Then the tipping begins:

And the shed begins to fill:

Unfortunately this is about as full as the shed gets from the tipping of the lorry. It's down to us after that. Once Liam has gone we're left with a fine pile:

This photo is deceptive. The ground slopes and the mountain of turf is much bigger than it looks. Really. Much much bigger. You should see it from the other side.

I was on wall duty to begin with, as Joe flung turf towards me. I used the bricklaying method for stacking which seemed to work ok. We've never had to build a wall before in the shed. The last time we did it was when we first moved to Clare and didn't have a shed ready in which to put it. Our neighbour helped us build a reek of turf with proper walls that would allow the turf to dry while the rain ran off the outer layers. Eventually we wheelbarrowed it into the old cow shed adjoining the house at the time.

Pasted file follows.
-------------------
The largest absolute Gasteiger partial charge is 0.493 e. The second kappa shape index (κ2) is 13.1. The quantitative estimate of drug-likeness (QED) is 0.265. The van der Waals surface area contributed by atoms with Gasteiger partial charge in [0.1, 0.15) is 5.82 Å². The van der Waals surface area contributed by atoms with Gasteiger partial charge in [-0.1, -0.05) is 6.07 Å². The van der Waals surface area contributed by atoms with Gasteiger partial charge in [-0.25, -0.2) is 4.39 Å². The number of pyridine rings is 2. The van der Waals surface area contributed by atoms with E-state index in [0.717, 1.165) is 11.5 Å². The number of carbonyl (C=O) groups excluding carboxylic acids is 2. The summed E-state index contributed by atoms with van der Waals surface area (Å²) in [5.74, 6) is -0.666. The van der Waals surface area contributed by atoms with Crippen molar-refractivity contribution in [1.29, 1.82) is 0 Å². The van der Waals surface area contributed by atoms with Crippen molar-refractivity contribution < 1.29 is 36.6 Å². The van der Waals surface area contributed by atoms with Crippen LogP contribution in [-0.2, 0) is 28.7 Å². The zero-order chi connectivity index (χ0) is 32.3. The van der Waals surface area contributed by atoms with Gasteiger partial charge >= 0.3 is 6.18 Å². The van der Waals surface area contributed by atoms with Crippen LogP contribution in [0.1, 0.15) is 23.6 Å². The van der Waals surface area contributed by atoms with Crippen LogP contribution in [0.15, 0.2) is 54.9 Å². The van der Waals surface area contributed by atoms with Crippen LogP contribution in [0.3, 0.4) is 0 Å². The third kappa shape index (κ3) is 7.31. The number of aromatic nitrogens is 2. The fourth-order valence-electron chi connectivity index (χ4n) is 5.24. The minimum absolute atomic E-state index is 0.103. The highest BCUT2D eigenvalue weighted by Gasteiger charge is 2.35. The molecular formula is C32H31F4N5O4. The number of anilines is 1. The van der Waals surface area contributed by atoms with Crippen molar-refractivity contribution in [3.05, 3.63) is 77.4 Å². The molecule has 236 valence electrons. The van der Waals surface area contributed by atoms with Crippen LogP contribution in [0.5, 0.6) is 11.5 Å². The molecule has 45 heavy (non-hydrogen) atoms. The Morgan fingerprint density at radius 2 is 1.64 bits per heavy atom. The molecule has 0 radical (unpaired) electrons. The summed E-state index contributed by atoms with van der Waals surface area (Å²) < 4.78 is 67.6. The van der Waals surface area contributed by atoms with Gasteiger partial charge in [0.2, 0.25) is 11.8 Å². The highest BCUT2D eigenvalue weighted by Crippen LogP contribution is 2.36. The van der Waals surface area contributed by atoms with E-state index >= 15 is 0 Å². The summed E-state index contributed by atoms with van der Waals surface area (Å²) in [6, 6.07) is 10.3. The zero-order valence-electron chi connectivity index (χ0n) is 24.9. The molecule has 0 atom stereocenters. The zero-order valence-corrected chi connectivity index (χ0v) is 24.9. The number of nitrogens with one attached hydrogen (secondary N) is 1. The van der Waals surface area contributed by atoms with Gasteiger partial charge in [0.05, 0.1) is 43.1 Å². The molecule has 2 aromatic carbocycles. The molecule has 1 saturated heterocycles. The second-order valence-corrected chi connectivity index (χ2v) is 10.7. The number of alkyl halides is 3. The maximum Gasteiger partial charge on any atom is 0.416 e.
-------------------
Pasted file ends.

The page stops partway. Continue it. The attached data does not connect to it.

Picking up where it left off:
We'd installed a Stanley range in the kitchen. During our first winter here we began burning turf on it and were delighted with ourselves until black goo started to drip down the outside of the flu.

Joe, being from Dublin, had no experience of turf delivered by the load straight from the bog. Me, being from Cheshire, knew only coal. We had to show our ignorance and ask. The turf, of course, was too wet. We should have known that from the weight of it and its slightly fluffy appearance. It had been a bad year for turf with incessant rain keeping the bogs flooded. Silly us.

This year's turf is excellent. Most of it was cut last year so it's sharp and dry and light, and very black in the Midlands fashion. The shed is now full (admire that excellent wall, though I think traditionally all the sods should be pointing out):

It took about four hours to get it in. Joe was on turf fork duty but I can't do that sort of lifting job. I've developed other methods. There's the back to the turf pile, bend over and sling between the legs trick. Then an arm-swinging from the top of the pile job. The idea always is to have a sort of continuous motion. Joe finished the job. I had to bale out with the excuse of making tea and getting in the laundry. You know. Proper girly jobs.

Friday, August 12, 2011

Feakle at the festival

The road led to Feakle this last week for the annual Traditional Music Festival.

There was the usual mayhem outside the pubs. Gentle mayhem though. Mostly.

Outside Pepper's is always a favourite when the sun shines.